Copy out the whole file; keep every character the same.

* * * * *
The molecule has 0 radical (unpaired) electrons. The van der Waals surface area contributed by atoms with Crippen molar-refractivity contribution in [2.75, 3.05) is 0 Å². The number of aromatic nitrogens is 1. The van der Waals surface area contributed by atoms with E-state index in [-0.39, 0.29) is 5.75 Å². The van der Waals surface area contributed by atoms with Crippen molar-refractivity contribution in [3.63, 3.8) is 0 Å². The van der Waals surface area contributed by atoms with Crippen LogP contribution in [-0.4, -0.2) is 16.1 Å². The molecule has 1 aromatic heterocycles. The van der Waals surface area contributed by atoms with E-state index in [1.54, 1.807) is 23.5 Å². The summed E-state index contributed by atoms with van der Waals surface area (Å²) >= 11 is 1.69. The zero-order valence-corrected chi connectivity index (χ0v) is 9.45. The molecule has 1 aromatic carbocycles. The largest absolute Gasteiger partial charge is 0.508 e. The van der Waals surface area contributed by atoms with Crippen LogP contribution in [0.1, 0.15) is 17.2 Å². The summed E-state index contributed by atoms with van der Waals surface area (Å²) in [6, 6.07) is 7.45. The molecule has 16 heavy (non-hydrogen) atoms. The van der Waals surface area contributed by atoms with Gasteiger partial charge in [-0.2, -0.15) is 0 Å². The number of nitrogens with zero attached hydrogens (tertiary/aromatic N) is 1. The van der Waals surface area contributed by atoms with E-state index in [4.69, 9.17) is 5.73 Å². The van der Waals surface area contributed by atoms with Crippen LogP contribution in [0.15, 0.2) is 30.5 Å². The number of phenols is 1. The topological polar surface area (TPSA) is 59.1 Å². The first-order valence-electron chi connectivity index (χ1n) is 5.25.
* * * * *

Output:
The molecule has 0 radical (unpaired) electrons. The van der Waals surface area contributed by atoms with Crippen molar-refractivity contribution in [2.75, 3.05) is 0 Å². The number of aromatic nitrogens is 1. The van der Waals surface area contributed by atoms with E-state index in [-0.39, 0.29) is 5.75 Å². The van der Waals surface area contributed by atoms with Crippen molar-refractivity contribution in [3.63, 3.8) is 0 Å². The van der Waals surface area contributed by atoms with Crippen LogP contribution in [-0.4, -0.2) is 16.1 Å². The molecule has 1 aromatic heterocycles. The van der Waals surface area contributed by atoms with E-state index in [1.54, 1.807) is 23.5 Å². The summed E-state index contributed by atoms with van der Waals surface area (Å²) >= 11 is 1.69. The zero-order valence-corrected chi connectivity index (χ0v) is 9.45. The molecule has 1 aromatic carbocycles. The largest absolute Gasteiger partial charge is 0.508 e. The van der Waals surface area contributed by atoms with Crippen LogP contribution in [0.1, 0.15) is 17.2 Å². The summed E-state index contributed by atoms with van der Waals surface area (Å²) in [6, 6.07) is 7.45. The molecule has 16 heavy (non-hydrogen) atoms. The van der Waals surface area contributed by atoms with Gasteiger partial charge in [-0.2, -0.15) is 0 Å². The number of nitrogens with zero attached hydrogens (tertiary/aromatic N) is 1. The van der Waals surface area contributed by atoms with E-state index in [4.69, 9.17) is 5.73 Å². The van der Waals surface area contributed by atoms with Crippen LogP contribution in [0.15, 0.2) is 30.5 Å². The number of phenols is 1. The topological polar surface area (TPSA) is 59.1 Å². The first-order valence-electron chi connectivity index (χ1n) is 5.25.